Nonfarm Friday is a day that used to be quite exciting for trading desks and traders alike, although the last couple years have been somewhat sleepy. After hovering in a tight range for an extended period of time, US Nonfarm Payroll figures dropped by 700,000 in the April release.
This has been the first decline since September 2010 and is close to the numbers seen during the 2009 financial crisis. While the 700k figure is massive, it will almost assuredly pale in comparison to the figures that will be released this coming Friday.
Last month’s payroll report only captured the beginning of Covid-19’s impact on the economy and estimates for Friday’s release exceed 20 million jobs lost and unemployment jumping north of 15%. If this is the case, it would represent by far the largest one month drop on record.
With Wednesday’s ADP private payroll figures in line with the nonfarm estimates, coming in at an unprecedented loss of 20.2 million jobs, this is looking increasingly likely.
Certain markets seem somewhat numb to the unprecedented figures, which is a signal a that V shaped recovery is expected but whilst the optimism is certainly nice to see, the grim reality is that the current pandemic, no matter the outcome, will leave a scar on the economy.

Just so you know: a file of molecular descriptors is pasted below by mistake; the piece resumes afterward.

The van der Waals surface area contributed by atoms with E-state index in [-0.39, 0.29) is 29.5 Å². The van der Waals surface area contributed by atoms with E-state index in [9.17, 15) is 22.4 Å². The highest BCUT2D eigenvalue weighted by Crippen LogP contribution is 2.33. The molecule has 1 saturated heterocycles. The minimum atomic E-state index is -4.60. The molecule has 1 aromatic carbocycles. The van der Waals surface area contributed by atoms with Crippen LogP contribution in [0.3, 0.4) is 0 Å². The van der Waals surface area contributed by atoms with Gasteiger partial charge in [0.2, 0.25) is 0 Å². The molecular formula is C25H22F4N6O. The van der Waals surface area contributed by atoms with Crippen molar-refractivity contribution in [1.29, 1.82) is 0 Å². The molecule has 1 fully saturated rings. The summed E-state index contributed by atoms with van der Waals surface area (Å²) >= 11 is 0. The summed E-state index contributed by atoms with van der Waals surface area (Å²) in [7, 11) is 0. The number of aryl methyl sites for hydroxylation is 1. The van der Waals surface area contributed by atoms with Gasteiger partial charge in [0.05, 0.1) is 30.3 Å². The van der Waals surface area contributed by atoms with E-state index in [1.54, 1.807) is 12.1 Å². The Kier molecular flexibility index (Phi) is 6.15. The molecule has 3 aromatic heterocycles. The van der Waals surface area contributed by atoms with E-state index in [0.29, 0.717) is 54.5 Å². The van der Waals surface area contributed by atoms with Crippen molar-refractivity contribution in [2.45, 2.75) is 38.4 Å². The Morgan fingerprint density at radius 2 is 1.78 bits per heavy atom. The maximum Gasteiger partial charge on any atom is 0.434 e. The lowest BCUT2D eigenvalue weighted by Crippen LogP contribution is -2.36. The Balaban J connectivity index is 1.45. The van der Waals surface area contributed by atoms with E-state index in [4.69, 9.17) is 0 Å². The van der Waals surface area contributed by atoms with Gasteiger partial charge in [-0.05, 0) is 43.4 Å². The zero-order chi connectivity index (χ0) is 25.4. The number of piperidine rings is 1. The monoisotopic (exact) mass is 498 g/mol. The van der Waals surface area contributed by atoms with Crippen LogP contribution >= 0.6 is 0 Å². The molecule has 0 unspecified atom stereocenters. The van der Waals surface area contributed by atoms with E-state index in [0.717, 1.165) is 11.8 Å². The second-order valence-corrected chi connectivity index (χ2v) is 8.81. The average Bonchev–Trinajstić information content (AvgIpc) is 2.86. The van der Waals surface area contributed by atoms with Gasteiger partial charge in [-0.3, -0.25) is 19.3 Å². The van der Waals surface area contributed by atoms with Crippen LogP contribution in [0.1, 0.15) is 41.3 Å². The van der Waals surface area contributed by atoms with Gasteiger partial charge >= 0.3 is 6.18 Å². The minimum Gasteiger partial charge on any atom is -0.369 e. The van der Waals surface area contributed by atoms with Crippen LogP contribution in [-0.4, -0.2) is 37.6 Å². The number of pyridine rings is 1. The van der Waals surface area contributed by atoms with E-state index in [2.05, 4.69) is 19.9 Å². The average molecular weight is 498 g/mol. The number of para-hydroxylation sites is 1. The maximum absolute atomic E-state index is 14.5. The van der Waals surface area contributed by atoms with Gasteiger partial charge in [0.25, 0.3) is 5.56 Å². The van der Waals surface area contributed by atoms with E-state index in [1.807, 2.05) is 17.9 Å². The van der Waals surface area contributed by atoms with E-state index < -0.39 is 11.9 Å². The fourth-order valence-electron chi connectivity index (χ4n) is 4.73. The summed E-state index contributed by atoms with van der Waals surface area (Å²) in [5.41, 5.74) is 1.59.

The muted reaction to last month’s NFP cannot go on forever and trading desks need to be prepared for the reaction to the release on Friday.
Important risks a trading desk need to consider are as follows:
- Negative Balance Risk: Brokers should either have an internal report, or an external party monitoring their trader’s negative balance scenarios. Traders can unknowingly put themselves in harm’s way or, as has been even more evident lately, as seen in our, ‘Risk Update: Mind the (Weekend) gap’ they can game this to their advantage.
- Infrastructure Risk: This can often go overlooked by brokers. Every single broker should be speaking with their hosting and bridge providers about support, capacity, and monitoring. We see other tech providers continuing to cut corners in order to reduce their own infrastructure costs, without regard for the harm they could potentially cause a broker.
- Market Risk: For obvious reasons, trading desks need to know their positional risk and make sure they are comfortable with the potential unprecedented volatility. Desks also need to monitor closely for abusive behavior.
This is not meant to be a doom and gloom scare piece for trading desks. There is just no better time than the present to make sure trading desks have full control of the risks created by the current environment as there is likely to be some fireworks at 8:30am EST on Friday.